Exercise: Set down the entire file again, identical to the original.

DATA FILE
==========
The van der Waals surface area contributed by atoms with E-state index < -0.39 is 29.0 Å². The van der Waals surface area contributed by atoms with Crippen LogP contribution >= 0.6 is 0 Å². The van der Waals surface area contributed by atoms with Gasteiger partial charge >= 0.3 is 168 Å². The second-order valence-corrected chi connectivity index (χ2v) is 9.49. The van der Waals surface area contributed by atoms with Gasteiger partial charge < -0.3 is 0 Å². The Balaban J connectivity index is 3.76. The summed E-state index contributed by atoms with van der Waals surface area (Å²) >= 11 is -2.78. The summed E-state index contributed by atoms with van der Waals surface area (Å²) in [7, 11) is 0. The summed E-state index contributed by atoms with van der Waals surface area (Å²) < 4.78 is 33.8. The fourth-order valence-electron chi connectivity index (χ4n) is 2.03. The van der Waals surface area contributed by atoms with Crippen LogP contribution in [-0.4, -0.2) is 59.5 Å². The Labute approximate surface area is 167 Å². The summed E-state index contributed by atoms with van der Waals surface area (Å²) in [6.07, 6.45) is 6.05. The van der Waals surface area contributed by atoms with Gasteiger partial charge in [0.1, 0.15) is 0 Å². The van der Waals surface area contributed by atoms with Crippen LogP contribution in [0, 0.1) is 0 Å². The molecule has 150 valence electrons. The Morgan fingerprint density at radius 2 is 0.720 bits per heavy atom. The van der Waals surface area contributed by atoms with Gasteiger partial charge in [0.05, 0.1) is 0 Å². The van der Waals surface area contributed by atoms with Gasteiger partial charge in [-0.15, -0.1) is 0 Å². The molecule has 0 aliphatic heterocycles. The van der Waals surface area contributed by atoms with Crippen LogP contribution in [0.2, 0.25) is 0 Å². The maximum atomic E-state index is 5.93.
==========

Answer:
The van der Waals surface area contributed by atoms with E-state index < -0.39 is 29.0 Å². The van der Waals surface area contributed by atoms with Crippen LogP contribution >= 0.6 is 0 Å². The van der Waals surface area contributed by atoms with Gasteiger partial charge >= 0.3 is 168 Å². The second-order valence-corrected chi connectivity index (χ2v) is 9.49. The van der Waals surface area contributed by atoms with Gasteiger partial charge < -0.3 is 0 Å². The Balaban J connectivity index is 3.76. The summed E-state index contributed by atoms with van der Waals surface area (Å²) >= 11 is -2.78. The summed E-state index contributed by atoms with van der Waals surface area (Å²) in [7, 11) is 0. The summed E-state index contributed by atoms with van der Waals surface area (Å²) < 4.78 is 33.8. The fourth-order valence-electron chi connectivity index (χ4n) is 2.03. The van der Waals surface area contributed by atoms with Crippen LogP contribution in [-0.4, -0.2) is 59.5 Å². The Labute approximate surface area is 167 Å². The summed E-state index contributed by atoms with van der Waals surface area (Å²) in [6.07, 6.45) is 6.05. The van der Waals surface area contributed by atoms with Gasteiger partial charge in [0.1, 0.15) is 0 Å². The van der Waals surface area contributed by atoms with Crippen LogP contribution in [0, 0.1) is 0 Å². The molecule has 150 valence electrons. The Morgan fingerprint density at radius 2 is 0.720 bits per heavy atom. The van der Waals surface area contributed by atoms with Gasteiger partial charge in [0.05, 0.1) is 0 Å². The van der Waals surface area contributed by atoms with Gasteiger partial charge in [-0.15, -0.1) is 0 Å². The molecule has 0 aliphatic heterocycles. The van der Waals surface area contributed by atoms with Crippen LogP contribution in [0.2, 0.25) is 0 Å². The maximum atomic E-state index is 5.93.